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How Will My Executive Compensation Be Impacted By Divorce?

When parties are going through a divorce, they are very often concerned about the financial impact of the divorce process, as well as what their financial picture might look like following the entry of a divorce. This is especially true for high-earning executives who may need to pay alimony and child support to their spouse. Executives often receive compensation packages that consist of not only salary but also additional benefits like cash bonuses, restricted stock, performance shares and stock options. All income must be included when calculating child support for the children. For cash bonuses, the parties may elect to have the bonus included as income and put directly into the child support calculation. However, this may not always be the best way to handle a cash bonus in the context of child support because the child support guidelines are structured in such a way to “max out” when the parties’ combined net incomes exceeds $3,600 per week. If your combined net income exceeds $3,600 per week, it may be more appropriate to utilize just the parent’s respective salaries in calculating child support, and then include a separate provision that a certain percentage of the bonus received by the parent who pays child support shall be paid to the supported spouse in addition to the basic child support amount. This will ensure that the children continue to benefit from all of the income sources of the parents which is what the child support guidelines seek to ensure. Bonuses should also be considered when determining an appropriate amount of alimony. As with child support, this is often handled by the parties reaching an agreement distributing a percentage share of the bonus to the dependent spouse in addition to alimony calculated on the wage earner’s base pay. Generally, parties agree that this will be paid in a lump sum within a certain number of days following the receipt of the bonus. Many executives also receive stock options or restricted stock units as part of their executive compensation package. As stock is subject to equitable distribution, they must be divided in a divorce. In some instances, the party who owns the stock may have the ability to transfer the vested stock to the other party’s name. If this is possible, it may be preferable to do it in this manner as it gives the other party the ability to manage the stocks themselves. …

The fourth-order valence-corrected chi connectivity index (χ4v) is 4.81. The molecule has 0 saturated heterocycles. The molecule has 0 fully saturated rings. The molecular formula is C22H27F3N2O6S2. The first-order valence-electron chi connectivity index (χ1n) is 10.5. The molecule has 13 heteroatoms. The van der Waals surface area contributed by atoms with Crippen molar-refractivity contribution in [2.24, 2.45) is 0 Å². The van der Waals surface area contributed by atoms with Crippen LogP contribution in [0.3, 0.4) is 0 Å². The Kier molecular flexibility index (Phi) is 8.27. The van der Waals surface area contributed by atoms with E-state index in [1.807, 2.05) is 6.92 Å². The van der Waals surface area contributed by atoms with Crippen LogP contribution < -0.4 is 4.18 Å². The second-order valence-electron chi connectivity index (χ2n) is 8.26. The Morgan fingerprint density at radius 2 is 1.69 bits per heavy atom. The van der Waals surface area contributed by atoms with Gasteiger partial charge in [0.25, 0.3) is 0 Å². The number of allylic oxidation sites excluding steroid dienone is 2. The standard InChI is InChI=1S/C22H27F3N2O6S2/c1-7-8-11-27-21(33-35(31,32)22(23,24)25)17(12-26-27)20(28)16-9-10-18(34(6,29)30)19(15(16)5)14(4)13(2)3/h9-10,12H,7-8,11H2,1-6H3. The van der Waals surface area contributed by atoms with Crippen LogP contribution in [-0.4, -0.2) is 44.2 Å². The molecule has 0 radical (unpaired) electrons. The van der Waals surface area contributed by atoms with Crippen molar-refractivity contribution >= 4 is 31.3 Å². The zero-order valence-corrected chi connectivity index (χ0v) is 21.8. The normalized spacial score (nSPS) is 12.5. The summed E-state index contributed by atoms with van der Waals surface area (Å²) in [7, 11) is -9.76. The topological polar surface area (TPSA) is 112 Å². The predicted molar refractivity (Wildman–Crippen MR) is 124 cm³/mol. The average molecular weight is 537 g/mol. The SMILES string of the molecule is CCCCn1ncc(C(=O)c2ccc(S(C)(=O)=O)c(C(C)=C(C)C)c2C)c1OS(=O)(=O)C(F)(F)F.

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Who Gets Child Custody During a Legal Separation

Who Gets Child Custody During a Legal Separation?

New Jersey does not have legal separation in the same manner as some other states. However, if you and your spouse no longer wish to live together, but are not prepared to proceed with a divorce, you can certainly live separately. In fact, you can even resolve issues of child custody, child support, and spousal support by filing a non-dissolution, or “FD” case. However, the underlying law with regard to child custody remains the same for both a divorce and FD case. When dealing with a child custody matter, you need to determine two types of custody: legal and physical. Legal custody deals with who is entitled to make major decisions in your child’s life. These decisions include the child’s health, education, and religion. In most cases, the parties decide to share joint legal custody of the children, which means that both parties are entitled to participate in the decision-making process for the major events in their children’s lives. It is less common for parties to agree to, or for a judge to order, sole legal custody. In this scenario, only one parent is permitted to make the major decisions for the child. Physical custody of the child is often the more difficult aspect of a custody dispute to resolve. Many years ago, the courts subscribed to the tender years theory which essentially stated that children were better off with their mothers. The New Jersey courts have not utilized this theory in many years and instead evaluate the best interest of the child when reaching a determination in a custody case. This will include the consideration of a number of factors, such as the parties’ ability to work together, the needs of the child, the opinion of the child if they are of a suitable age, and the stability of the home environment with each parent. Recently the trend has been away from the old standard of alternating weekends and 1 dinner visit per week for dads. More and more couples who are going through a divorce are agreeing to a shared parenting arrangement, which can consist of any arrangement up to and including a 50/50 schedule. Parents are regarded as being on equal footing with regard to parenting time and neither is considered more suited to having primary physical custody based on gender alone. The Courts encourage parties to resolve their custody matters without court intervention. Parents who are …